Michigan food industry wants state help to expand
By Emma Ogutu
Capital News Service
LANSING – Michigan’s agriculture food processing industry is no undersized enterprise.
The state’s agro-food diversity is second only to California’s and the processing unit contributes close to $25 billion to the economy each year and provides about 134,000 jobs.
But industry and agriculture experts say more can be done to improve the industry’s productivity and recently discussed how to expand.
Major challenges include infrastructure, wastewater disposal standards and transportation.
“Michigan food processors will continue to play a substantial role in our state’s reinvention by diversifying our economic base while creating long-term jobs,” said Keith Creagh, director of the Department of Agriculture and Rural Development, (MDARD). “With continued investment and policy support, there’s tremendous opportunity to expand the food processing industry in Michigan.”
At a one-day meeting in Bath key state officials discussed their commitment to the industry, said Mike DeBernardo, MDARD’s economic development specialist.
It was also an opportunity for industry representatives to discuss challenges with state officials.
“We hope to develop and strengthen our partnership with the industry and define how we’ll work together in the future,” DeBernardo said prior to the meeting.
Other agencies involved in the summit were the departments of Environmental Quality and Natural Resources.
Michigan ranks first nationwide in the production of tart cherries, blueberries, cucumbers for pickling and squash, second for carrots and celery, third for apples and ninth in potatoes. Its international exports account for $1.5 billion.
While the state has a wide range of produce processing companies, it ranks 19 nationwide and last in the Great Lakes region in total shipments within and outside the country, according to the Michigan State University Product Center for Agriculture and Natural Resources.
“We are a peninsula and so transportation is a bit difficult compared to other states that we’re competing against,” DeBernardo said. “Some of our regulations, like the tax structure, are also a bit cumbersome, making it difficult to attract investors.”
This summit was the first for Star of the West Milling Co. in Frankenmuth.
“We’re interested to know what’s going on in the food processing industry in our own state,” said Joe Cramer, vice president of the company’s edible bean division.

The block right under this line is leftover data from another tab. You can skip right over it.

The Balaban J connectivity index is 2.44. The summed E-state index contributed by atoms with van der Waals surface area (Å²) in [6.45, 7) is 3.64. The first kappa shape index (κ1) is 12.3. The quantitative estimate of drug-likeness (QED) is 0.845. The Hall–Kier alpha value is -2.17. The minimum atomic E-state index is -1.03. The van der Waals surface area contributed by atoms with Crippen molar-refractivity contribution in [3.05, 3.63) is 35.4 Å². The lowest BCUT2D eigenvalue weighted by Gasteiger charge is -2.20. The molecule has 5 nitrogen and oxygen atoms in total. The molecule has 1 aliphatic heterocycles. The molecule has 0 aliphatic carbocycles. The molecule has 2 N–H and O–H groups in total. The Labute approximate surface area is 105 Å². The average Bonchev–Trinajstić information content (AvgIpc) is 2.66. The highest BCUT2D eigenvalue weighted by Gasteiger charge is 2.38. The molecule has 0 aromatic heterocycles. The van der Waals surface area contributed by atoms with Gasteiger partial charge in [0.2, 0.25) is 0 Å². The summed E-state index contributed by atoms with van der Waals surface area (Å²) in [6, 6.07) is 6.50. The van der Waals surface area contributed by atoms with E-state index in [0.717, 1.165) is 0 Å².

Cramer said that the company hasn’t faced many hindrances to expansion but would like improvements to the state’s infrastructure, for example rural electrification, to accommodate future growth efforts.
“A large part of our products moves by rail,” he said. “If there are rules and regulations that make it tougher for railroads to survive, we’d like them addressed at the summit.”
Tom Kalchik, associate director of the MSU Product Center, said that the industry is also dealing with the problems of wastewater disposal.
“This is the only barrier that has a particularly adverse effect on food processing,” Kalchik said. “Wastewater was addressed last October so there was a follow-up report at the summit. The [Department of Environmental Quality] has changed some of its procedures regarding licensing of facilities to make them more friendly to food processors … to make sure contamination doesn’t occur.”
The center found that one of the major challenges processors said is confronting them is the state’s over-regulation of waste disposal. Some industry experts suggest a reclassification of food processing byproducts as valuable raw materials rather than hazardous solid waste.
A planning committee is meeting the week of May 16 to schedule the next summit meeting, at which the industry and government hope to begin developing programs.
Carlee Schepeler contributed to this report.